Philosophy is not to be restrained on a formal Cathedra alone and tossed aside!
To declare it dead is an insult to all sciences and mankind particular circumstance as agent of reason ! SIMPLE !!!
failures art
 
  1  
Reply Wed 15 Sep, 2010 01:08 am
@Fil Albuquerque,
Only an insult if you think that teaching older philosophical ideas is no longer relevant. Otherwise, you're just talking about philosophy as fashion.

In many ways that philosophy is dead, music is dead. It's not to say that new and inventive music isn't being produced today. For instance, take something like chords or time signature, when was the last time an original chord progression was used? How many songs are written in 6/6? I think that too many are interested in finding new lakes than swimming in the one's we have.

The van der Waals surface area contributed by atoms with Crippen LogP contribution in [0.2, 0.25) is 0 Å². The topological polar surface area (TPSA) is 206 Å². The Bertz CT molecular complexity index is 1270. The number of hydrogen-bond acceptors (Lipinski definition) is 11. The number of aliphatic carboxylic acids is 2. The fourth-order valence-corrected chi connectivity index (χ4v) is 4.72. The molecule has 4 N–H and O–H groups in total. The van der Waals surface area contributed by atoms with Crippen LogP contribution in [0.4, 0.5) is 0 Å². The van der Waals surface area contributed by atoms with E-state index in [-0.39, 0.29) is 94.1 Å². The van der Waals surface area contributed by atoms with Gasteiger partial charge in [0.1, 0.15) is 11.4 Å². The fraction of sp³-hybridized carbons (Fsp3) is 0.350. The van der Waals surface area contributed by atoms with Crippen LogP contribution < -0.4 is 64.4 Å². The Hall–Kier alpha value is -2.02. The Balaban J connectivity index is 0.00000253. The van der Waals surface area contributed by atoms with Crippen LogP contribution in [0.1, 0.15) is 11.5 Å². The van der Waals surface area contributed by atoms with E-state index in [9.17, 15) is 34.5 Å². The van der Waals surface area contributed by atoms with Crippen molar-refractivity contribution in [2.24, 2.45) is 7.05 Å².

Imagine the depression of the cartographer when aerial images of the earth began assembling the world in more accurate ways than their own.

A
R
T
kennethamy
 
  2  
Reply Wed 15 Sep, 2010 02:30 am
The question is still, what do Hawkin and Feynman know about philosophy, especially about contemporary philosophy. Where do they get the authority to issue such pronouncements?